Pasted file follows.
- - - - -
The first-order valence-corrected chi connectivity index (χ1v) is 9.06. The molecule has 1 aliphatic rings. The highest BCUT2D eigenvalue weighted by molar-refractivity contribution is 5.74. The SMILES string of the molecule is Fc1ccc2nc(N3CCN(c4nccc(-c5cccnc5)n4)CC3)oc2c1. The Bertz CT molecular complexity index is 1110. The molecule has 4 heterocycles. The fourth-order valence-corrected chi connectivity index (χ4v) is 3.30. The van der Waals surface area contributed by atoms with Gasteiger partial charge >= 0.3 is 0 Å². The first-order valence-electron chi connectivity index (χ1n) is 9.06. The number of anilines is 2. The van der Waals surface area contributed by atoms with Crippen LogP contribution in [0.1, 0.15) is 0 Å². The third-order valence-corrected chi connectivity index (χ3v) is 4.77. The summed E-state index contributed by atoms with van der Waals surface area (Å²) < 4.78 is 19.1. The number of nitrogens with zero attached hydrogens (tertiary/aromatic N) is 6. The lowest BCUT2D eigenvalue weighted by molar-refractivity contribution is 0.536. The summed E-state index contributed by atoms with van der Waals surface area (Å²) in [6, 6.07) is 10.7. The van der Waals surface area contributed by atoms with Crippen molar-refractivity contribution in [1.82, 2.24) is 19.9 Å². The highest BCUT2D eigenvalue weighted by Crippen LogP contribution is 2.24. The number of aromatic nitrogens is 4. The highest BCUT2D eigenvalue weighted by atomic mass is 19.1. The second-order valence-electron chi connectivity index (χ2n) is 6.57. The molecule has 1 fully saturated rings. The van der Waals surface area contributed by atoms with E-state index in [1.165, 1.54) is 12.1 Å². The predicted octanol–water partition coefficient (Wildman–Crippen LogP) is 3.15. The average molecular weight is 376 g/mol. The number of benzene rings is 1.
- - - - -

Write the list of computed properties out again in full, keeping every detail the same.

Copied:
The first-order valence-corrected chi connectivity index (χ1v) is 9.06. The molecule has 1 aliphatic rings. The highest BCUT2D eigenvalue weighted by molar-refractivity contribution is 5.74. The SMILES string of the molecule is Fc1ccc2nc(N3CCN(c4nccc(-c5cccnc5)n4)CC3)oc2c1. The Bertz CT molecular complexity index is 1110. The molecule has 4 heterocycles. The fourth-order valence-corrected chi connectivity index (χ4v) is 3.30. The van der Waals surface area contributed by atoms with Gasteiger partial charge >= 0.3 is 0 Å². The first-order valence-electron chi connectivity index (χ1n) is 9.06. The number of anilines is 2. The van der Waals surface area contributed by atoms with Crippen LogP contribution in [0.1, 0.15) is 0 Å². The third-order valence-corrected chi connectivity index (χ3v) is 4.77. The summed E-state index contributed by atoms with van der Waals surface area (Å²) < 4.78 is 19.1. The number of nitrogens with zero attached hydrogens (tertiary/aromatic N) is 6. The lowest BCUT2D eigenvalue weighted by molar-refractivity contribution is 0.536. The summed E-state index contributed by atoms with van der Waals surface area (Å²) in [6, 6.07) is 10.7. The van der Waals surface area contributed by atoms with Crippen molar-refractivity contribution in [1.82, 2.24) is 19.9 Å². The highest BCUT2D eigenvalue weighted by Crippen LogP contribution is 2.24. The number of aromatic nitrogens is 4. The highest BCUT2D eigenvalue weighted by atomic mass is 19.1. The second-order valence-electron chi connectivity index (χ2n) is 6.57. The molecule has 1 fully saturated rings. The van der Waals surface area contributed by atoms with E-state index in [1.165, 1.54) is 12.1 Å². The predicted octanol–water partition coefficient (Wildman–Crippen LogP) is 3.15. The average molecular weight is 376 g/mol. The number of benzene rings is 1.